Load Cells and Signal Conditioners


Load cells (usually strain guages)measure force. They may either have an internal amplifier, or require an external amplifier. An internal, or integral, amplifier may provide advantages such as fewer componenets, lower total cost, and possibly reduced noise, since an unamplified signal that is run to the external conditioner may be more susceptible to noise than an amplified signal.

For load cells with no integral amplifier, the millivolt signal from the load cell must be amplified with a signal conditioner in order to work with the RMC. For best resolution, the signal should be amplified to to ±10 V or 0-10 V, although ±5 V, 0-5 V, and 4-20 mA will work as well.

The bandwidth requirement of the signal conditioner depends on the system it is measuring. Slower systems (those that are large or have compliant loads) can use signal conditioners with bandwidths in the hundreds of Hz. Faster systems will require signal conditioners with bandwidths in the kHz range. If the bandwidth spec is given as a time constant, it should be 1 millisecond (equivalent to 160 Hz) or less, but 160 microseconds (equivalent to 1 kHz) or less is even better.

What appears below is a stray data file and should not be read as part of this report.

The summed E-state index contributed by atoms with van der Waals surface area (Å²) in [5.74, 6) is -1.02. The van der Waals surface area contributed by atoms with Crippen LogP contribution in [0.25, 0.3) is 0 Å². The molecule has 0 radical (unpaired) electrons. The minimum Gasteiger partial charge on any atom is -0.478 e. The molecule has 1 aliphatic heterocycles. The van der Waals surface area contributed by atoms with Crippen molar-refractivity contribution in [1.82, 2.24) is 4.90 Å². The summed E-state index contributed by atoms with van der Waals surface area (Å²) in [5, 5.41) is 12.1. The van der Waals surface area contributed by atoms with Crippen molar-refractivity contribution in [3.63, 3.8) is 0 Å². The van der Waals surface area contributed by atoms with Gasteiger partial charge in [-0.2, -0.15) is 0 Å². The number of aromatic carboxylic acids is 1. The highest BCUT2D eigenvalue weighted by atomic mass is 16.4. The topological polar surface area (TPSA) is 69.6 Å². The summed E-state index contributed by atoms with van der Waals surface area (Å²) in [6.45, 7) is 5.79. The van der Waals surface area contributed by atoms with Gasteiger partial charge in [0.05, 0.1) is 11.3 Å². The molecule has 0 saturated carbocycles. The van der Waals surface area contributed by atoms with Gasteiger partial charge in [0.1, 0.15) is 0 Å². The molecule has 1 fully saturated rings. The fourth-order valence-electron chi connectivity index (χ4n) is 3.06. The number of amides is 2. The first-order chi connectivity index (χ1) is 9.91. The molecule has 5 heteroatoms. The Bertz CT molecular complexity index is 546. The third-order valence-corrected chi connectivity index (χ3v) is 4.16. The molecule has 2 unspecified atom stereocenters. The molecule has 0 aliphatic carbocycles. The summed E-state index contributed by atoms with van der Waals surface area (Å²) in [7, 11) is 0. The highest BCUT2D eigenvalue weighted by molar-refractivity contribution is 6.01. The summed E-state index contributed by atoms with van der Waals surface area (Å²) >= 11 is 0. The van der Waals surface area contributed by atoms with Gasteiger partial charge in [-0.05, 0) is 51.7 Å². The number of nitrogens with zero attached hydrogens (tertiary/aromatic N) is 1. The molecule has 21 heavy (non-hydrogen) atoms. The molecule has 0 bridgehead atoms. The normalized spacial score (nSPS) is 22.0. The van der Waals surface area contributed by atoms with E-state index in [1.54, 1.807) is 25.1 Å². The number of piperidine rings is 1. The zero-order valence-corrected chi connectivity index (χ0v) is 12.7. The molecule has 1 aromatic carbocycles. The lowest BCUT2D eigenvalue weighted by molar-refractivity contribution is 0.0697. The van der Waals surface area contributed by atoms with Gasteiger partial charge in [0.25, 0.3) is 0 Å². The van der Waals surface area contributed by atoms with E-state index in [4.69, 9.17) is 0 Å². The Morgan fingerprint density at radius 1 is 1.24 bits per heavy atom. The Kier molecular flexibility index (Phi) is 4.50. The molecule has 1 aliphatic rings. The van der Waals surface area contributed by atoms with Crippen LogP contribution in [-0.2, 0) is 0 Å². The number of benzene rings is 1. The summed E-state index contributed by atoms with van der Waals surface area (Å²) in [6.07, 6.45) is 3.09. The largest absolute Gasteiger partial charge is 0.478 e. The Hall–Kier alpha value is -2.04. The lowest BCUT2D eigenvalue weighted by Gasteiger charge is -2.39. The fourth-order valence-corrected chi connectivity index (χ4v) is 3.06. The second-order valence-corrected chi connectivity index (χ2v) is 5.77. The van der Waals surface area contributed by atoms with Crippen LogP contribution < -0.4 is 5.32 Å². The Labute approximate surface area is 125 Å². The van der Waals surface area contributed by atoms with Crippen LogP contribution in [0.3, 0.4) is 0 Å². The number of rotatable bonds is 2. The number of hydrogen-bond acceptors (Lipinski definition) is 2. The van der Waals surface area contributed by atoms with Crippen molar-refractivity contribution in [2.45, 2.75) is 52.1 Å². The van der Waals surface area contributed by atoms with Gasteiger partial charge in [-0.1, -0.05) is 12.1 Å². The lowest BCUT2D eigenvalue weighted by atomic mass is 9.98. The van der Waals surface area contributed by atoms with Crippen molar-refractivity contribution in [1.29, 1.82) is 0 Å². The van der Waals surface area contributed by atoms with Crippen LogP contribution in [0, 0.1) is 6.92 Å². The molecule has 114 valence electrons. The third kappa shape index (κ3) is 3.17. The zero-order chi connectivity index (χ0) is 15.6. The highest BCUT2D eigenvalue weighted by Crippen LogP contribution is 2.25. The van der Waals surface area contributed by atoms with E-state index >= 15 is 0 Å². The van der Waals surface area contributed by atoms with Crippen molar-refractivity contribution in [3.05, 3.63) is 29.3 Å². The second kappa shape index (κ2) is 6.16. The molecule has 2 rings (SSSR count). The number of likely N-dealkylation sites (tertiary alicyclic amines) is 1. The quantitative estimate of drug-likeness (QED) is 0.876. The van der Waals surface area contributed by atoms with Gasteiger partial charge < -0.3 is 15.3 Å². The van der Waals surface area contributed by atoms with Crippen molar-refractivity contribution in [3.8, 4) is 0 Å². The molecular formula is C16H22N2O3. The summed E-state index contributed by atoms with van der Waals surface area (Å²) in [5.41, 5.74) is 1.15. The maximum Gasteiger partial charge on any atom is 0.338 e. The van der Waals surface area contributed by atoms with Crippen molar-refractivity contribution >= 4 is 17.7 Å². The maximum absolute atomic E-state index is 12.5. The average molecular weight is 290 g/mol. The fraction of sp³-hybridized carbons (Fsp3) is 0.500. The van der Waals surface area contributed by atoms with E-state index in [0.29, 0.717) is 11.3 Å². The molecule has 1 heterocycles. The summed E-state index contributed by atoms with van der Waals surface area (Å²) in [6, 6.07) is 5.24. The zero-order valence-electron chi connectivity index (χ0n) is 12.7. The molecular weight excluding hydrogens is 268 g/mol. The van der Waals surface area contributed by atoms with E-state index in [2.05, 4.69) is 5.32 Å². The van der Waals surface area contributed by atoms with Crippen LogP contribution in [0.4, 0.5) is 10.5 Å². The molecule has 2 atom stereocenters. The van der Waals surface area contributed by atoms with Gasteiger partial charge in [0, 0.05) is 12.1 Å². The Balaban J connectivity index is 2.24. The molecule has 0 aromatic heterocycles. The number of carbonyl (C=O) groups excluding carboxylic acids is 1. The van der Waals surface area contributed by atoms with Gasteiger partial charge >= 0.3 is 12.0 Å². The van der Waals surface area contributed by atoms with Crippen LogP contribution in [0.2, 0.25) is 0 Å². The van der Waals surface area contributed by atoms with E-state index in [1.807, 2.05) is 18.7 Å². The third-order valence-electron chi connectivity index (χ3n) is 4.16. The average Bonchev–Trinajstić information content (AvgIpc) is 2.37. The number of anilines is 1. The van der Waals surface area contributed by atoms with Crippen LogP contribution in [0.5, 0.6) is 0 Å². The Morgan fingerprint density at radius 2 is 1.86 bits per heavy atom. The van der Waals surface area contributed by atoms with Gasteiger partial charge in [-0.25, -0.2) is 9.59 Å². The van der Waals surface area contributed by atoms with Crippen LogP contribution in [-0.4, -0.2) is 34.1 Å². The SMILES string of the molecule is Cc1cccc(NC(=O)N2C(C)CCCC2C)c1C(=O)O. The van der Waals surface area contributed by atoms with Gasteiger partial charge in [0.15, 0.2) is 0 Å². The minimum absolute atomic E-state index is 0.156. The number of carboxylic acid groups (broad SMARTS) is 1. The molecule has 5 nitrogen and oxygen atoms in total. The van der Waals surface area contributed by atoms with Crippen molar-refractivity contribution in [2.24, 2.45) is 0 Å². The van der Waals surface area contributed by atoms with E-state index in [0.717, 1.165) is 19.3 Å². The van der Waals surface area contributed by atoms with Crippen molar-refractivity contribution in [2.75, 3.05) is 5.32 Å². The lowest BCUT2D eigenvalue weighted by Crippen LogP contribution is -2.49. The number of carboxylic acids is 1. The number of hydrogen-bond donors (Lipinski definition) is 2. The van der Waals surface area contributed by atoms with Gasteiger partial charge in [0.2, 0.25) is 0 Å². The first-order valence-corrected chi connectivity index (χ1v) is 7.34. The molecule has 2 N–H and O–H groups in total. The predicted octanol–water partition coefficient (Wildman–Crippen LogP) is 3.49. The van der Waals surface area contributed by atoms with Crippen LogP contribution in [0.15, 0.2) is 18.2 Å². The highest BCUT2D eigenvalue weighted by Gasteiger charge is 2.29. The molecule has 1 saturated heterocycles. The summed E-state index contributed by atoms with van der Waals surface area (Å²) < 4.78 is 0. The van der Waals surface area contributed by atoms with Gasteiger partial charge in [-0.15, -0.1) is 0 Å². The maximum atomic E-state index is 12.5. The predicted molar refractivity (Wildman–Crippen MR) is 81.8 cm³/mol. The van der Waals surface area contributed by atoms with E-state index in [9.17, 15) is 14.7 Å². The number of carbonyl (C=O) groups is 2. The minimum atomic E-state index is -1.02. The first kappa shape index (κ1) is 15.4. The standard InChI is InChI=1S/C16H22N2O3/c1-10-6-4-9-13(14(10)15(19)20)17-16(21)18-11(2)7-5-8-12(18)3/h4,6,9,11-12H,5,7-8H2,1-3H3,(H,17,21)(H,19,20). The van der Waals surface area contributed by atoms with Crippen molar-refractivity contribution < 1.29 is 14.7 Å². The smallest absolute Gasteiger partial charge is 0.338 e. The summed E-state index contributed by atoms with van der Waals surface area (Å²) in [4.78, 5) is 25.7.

Delta is aware of the following load cells and signal conditioners that have good bandwidth and work with the RMCs:

Other signal conditioners with a bit slower response are available from:

For more details, or to suggest a product to be added to this list, send an email to support@deltamotion.com.


Phoenix Contact makes a 1kHz and a 5Hz model. Do you have any experience with these, or recommendations based on the data sheets?

phoenixcontact.com/signal-le … _14920.htm



I am not aware that we have any experience with the Phoenix signal conditioners, but according to the specs, it appears they should work, especially the low-noise version.


The bandwidth specification really refers to the cutoff frequency of the low-pass filter present in the signal conditioners, this enables it to remove noisy signals, read more here: https://tacunasystems.com/knowledge-base/ Imagine, the blades of a fan, as the speed increases it becomes difficult for your eyes to actually see these blades, they become jumbled up, so it is with signal conditioning. Noisy signals are very fast signals - high frequencies - and they interfere with the normal useful signal, so the filter helps to ensure that only the useful signals are present at the output, by cutting off higher frequencies.